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Lefse, or lompe as it is sometimes called in Norway, can be thick, thin, sweet, savory, and believe-it-or-not not always made from a potato base. In fact, potatoes weren't available in Norway until 1757. The first lefse recipe in Norway is from 1630, although I suspect it's an older food than that.

Lefse as sold in Norwegian grocery stores does not resemble what my grandmother calls lefse. It is cracker dry, square, and sold in a paperboard box. Tap water is run over it to soften before eating.

I should probably explain that I'm from Minnesota and here there is only one kind of lefse — incredibly thin, made mostly from potatoes, and served warm with butter and sugar. This book will teach you how to make the Minnesota version.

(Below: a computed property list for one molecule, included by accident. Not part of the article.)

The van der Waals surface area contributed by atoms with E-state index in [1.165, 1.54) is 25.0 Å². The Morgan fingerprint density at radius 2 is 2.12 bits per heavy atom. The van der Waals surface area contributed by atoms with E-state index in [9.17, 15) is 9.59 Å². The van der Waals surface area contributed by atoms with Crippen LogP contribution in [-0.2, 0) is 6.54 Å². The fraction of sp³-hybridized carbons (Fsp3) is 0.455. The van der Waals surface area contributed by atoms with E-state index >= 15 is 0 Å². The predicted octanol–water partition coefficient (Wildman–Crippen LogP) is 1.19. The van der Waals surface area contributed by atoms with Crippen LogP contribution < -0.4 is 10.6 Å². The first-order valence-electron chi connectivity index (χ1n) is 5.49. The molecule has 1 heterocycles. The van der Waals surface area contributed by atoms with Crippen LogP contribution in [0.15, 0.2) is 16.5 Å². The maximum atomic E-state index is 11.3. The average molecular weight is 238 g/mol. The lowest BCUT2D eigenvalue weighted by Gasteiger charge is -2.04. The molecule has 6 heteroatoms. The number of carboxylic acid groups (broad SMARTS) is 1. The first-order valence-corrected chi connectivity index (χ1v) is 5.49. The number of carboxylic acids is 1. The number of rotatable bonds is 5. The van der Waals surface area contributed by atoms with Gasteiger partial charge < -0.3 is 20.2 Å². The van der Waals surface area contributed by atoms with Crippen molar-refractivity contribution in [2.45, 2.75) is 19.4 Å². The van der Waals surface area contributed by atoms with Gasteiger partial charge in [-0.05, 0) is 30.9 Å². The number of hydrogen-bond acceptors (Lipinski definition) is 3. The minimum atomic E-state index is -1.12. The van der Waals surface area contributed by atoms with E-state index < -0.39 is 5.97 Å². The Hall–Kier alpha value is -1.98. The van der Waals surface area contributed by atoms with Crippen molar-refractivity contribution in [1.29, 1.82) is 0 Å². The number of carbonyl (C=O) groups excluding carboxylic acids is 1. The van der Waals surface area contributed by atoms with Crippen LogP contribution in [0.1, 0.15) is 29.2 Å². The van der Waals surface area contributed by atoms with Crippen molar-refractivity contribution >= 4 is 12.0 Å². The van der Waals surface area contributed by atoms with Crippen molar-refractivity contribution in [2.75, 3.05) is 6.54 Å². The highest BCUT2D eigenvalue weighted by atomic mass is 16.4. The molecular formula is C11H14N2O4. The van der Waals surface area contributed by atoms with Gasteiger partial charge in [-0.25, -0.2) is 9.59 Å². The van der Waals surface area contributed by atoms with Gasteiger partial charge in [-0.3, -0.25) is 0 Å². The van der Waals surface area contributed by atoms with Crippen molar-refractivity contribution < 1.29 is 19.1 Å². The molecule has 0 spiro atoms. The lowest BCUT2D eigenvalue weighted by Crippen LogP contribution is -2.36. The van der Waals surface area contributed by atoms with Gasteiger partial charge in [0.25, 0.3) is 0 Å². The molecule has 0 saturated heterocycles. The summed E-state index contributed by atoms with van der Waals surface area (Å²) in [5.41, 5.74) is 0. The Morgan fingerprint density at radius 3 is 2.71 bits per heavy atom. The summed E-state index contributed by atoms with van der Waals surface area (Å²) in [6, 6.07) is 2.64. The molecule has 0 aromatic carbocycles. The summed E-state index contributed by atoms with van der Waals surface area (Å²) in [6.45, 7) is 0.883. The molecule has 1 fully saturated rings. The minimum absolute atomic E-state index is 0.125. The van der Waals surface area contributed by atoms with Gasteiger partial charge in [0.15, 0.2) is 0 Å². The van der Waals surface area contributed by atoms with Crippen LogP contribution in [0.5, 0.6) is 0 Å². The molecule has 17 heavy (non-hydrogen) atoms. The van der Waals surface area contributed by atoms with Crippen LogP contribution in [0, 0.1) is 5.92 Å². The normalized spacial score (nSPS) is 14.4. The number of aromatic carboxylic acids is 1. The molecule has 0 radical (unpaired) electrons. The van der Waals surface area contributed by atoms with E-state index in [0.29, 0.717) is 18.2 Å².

Lefse is one of those recipes that look easy because there are only a few, very common ingredients. Generally, just mashed potatoes, butter, and flour. Unfortunately, there is a lot that can go wrong and I’ve never seen a good explanation on how to make lefse. Not wanting to give up, I started reading everything I could about lefse and how to make it.

I’ve found that both the ratio of ingredients and the process of making lefse is critical and paying attention to how the lefse is rolling out makes the difference between success and failure. For example, I’ve rescued a batch of lefse that wouldn’t roll out by adding a mere 1 ½ oz. of milk. Perhaps you’ve seen recipes that say, “… mix it till it feels right.

If you’ve never made lefse before, how are you supposed to know if it feels right or not? I’ll explain in detail, through words and pictures, so after you have read this you will be able to make perfect lefse.